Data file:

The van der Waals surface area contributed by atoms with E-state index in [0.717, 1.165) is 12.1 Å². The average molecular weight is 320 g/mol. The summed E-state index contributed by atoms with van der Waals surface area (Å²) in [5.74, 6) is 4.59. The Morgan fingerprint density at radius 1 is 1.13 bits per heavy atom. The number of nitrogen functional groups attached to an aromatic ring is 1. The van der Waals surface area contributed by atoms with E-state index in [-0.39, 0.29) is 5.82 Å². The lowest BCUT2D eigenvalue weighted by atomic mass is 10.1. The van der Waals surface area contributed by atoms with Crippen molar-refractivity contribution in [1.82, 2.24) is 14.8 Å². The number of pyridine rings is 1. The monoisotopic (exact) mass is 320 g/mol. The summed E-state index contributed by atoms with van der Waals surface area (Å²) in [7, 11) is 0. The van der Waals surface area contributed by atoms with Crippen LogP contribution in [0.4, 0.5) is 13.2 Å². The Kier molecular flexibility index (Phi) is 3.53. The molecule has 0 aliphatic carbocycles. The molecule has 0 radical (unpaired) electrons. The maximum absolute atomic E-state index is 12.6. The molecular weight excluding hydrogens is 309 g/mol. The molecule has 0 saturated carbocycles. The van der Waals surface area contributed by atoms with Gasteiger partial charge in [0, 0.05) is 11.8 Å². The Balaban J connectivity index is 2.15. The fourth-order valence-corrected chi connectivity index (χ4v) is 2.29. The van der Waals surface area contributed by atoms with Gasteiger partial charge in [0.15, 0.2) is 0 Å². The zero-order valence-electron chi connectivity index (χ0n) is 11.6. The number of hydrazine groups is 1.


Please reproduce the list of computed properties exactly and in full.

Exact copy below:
The van der Waals surface area contributed by atoms with E-state index in [0.717, 1.165) is 12.1 Å². The average molecular weight is 320 g/mol. The summed E-state index contributed by atoms with van der Waals surface area (Å²) in [5.74, 6) is 4.59. The Morgan fingerprint density at radius 1 is 1.13 bits per heavy atom. The number of nitrogen functional groups attached to an aromatic ring is 1. The van der Waals surface area contributed by atoms with E-state index in [-0.39, 0.29) is 5.82 Å². The lowest BCUT2D eigenvalue weighted by atomic mass is 10.1. The van der Waals surface area contributed by atoms with Crippen molar-refractivity contribution in [1.82, 2.24) is 14.8 Å². The number of pyridine rings is 1. The monoisotopic (exact) mass is 320 g/mol. The summed E-state index contributed by atoms with van der Waals surface area (Å²) in [7, 11) is 0. The van der Waals surface area contributed by atoms with Crippen LogP contribution in [0.4, 0.5) is 13.2 Å². The Kier molecular flexibility index (Phi) is 3.53. The molecule has 0 aliphatic carbocycles. The molecule has 0 radical (unpaired) electrons. The maximum absolute atomic E-state index is 12.6. The molecular weight excluding hydrogens is 309 g/mol. The molecule has 0 saturated carbocycles. The van der Waals surface area contributed by atoms with Gasteiger partial charge in [0, 0.05) is 11.8 Å². The Balaban J connectivity index is 2.15. The fourth-order valence-corrected chi connectivity index (χ4v) is 2.29. The van der Waals surface area contributed by atoms with Gasteiger partial charge in [0.15, 0.2) is 0 Å². The zero-order valence-electron chi connectivity index (χ0n) is 11.6. The number of hydrazine groups is 1.